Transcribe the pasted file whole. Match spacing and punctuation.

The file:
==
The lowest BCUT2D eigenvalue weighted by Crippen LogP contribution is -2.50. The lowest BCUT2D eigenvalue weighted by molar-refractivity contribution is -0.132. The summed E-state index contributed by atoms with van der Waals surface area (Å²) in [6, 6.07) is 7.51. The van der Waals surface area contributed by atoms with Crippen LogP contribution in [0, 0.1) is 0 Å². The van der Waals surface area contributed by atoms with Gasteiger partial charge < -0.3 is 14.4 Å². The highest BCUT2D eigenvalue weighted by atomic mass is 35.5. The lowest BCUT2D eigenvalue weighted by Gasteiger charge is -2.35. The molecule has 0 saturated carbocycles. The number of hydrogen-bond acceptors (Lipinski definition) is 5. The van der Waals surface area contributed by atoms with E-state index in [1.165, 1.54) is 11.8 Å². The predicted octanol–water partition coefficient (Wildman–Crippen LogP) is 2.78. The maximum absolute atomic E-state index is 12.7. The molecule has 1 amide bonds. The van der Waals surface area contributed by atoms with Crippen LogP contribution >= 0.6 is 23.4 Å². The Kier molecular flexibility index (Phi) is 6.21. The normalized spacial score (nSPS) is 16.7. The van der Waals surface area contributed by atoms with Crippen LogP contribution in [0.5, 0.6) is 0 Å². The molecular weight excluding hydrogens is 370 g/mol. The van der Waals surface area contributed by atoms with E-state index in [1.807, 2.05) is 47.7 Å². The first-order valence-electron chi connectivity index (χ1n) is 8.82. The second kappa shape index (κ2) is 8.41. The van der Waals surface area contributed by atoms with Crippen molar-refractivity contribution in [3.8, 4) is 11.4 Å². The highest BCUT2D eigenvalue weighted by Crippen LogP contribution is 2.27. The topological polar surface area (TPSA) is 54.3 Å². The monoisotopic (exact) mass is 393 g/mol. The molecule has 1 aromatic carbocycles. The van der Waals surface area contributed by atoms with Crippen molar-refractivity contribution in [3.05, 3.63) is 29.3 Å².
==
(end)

The lowest BCUT2D eigenvalue weighted by Crippen LogP contribution is -2.50. The lowest BCUT2D eigenvalue weighted by molar-refractivity contribution is -0.132. The summed E-state index contributed by atoms with van der Waals surface area (Å²) in [6, 6.07) is 7.51. The van der Waals surface area contributed by atoms with Crippen LogP contribution in [0, 0.1) is 0 Å². The van der Waals surface area contributed by atoms with Gasteiger partial charge < -0.3 is 14.4 Å². The highest BCUT2D eigenvalue weighted by atomic mass is 35.5. The lowest BCUT2D eigenvalue weighted by Gasteiger charge is -2.35. The molecule has 0 saturated carbocycles. The number of hydrogen-bond acceptors (Lipinski definition) is 5. The van der Waals surface area contributed by atoms with E-state index in [1.165, 1.54) is 11.8 Å². The predicted octanol–water partition coefficient (Wildman–Crippen LogP) is 2.78. The maximum absolute atomic E-state index is 12.7. The molecule has 1 amide bonds. The van der Waals surface area contributed by atoms with Crippen LogP contribution >= 0.6 is 23.4 Å². The Kier molecular flexibility index (Phi) is 6.21. The normalized spacial score (nSPS) is 16.7. The van der Waals surface area contributed by atoms with Crippen LogP contribution in [0.5, 0.6) is 0 Å². The molecular weight excluding hydrogens is 370 g/mol. The van der Waals surface area contributed by atoms with E-state index in [1.807, 2.05) is 47.7 Å². The first-order valence-electron chi connectivity index (χ1n) is 8.82. The second kappa shape index (κ2) is 8.41. The van der Waals surface area contributed by atoms with Crippen molar-refractivity contribution in [3.8, 4) is 11.4 Å². The highest BCUT2D eigenvalue weighted by Crippen LogP contribution is 2.27. The topological polar surface area (TPSA) is 54.3 Å². The monoisotopic (exact) mass is 393 g/mol. The molecule has 1 aromatic carbocycles. The van der Waals surface area contributed by atoms with Crippen molar-refractivity contribution in [3.05, 3.63) is 29.3 Å².